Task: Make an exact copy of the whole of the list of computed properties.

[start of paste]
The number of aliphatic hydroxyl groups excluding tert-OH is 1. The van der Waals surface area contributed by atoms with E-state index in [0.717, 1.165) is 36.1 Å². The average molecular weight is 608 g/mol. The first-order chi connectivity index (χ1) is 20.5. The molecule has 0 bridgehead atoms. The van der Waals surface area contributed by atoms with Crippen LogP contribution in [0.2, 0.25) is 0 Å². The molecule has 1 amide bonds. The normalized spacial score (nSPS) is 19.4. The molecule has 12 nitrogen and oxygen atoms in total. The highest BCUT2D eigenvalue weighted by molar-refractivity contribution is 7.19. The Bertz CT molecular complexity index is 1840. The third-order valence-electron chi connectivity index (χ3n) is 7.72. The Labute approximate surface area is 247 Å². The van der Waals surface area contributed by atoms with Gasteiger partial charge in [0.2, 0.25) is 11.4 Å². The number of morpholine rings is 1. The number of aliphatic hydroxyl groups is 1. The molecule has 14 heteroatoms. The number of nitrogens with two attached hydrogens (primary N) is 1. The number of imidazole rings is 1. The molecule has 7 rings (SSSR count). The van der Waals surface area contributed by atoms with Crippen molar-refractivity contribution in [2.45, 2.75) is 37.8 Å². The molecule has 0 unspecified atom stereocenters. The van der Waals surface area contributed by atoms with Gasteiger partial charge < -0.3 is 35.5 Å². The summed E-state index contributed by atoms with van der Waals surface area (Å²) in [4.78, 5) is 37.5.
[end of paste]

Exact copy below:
The number of aliphatic hydroxyl groups excluding tert-OH is 1. The van der Waals surface area contributed by atoms with E-state index in [0.717, 1.165) is 36.1 Å². The average molecular weight is 608 g/mol. The first-order chi connectivity index (χ1) is 20.5. The molecule has 0 bridgehead atoms. The van der Waals surface area contributed by atoms with Crippen LogP contribution in [0.2, 0.25) is 0 Å². The molecule has 1 amide bonds. The normalized spacial score (nSPS) is 19.4. The molecule has 12 nitrogen and oxygen atoms in total. The highest BCUT2D eigenvalue weighted by molar-refractivity contribution is 7.19. The Bertz CT molecular complexity index is 1840. The third-order valence-electron chi connectivity index (χ3n) is 7.72. The Labute approximate surface area is 247 Å². The van der Waals surface area contributed by atoms with Gasteiger partial charge in [0.2, 0.25) is 11.4 Å². The number of morpholine rings is 1. The number of aliphatic hydroxyl groups is 1. The molecule has 14 heteroatoms. The number of nitrogens with two attached hydrogens (primary N) is 1. The number of imidazole rings is 1. The molecule has 7 rings (SSSR count). The van der Waals surface area contributed by atoms with Crippen molar-refractivity contribution in [2.45, 2.75) is 37.8 Å². The molecule has 0 unspecified atom stereocenters. The van der Waals surface area contributed by atoms with Gasteiger partial charge < -0.3 is 35.5 Å². The summed E-state index contributed by atoms with van der Waals surface area (Å²) in [4.78, 5) is 37.5.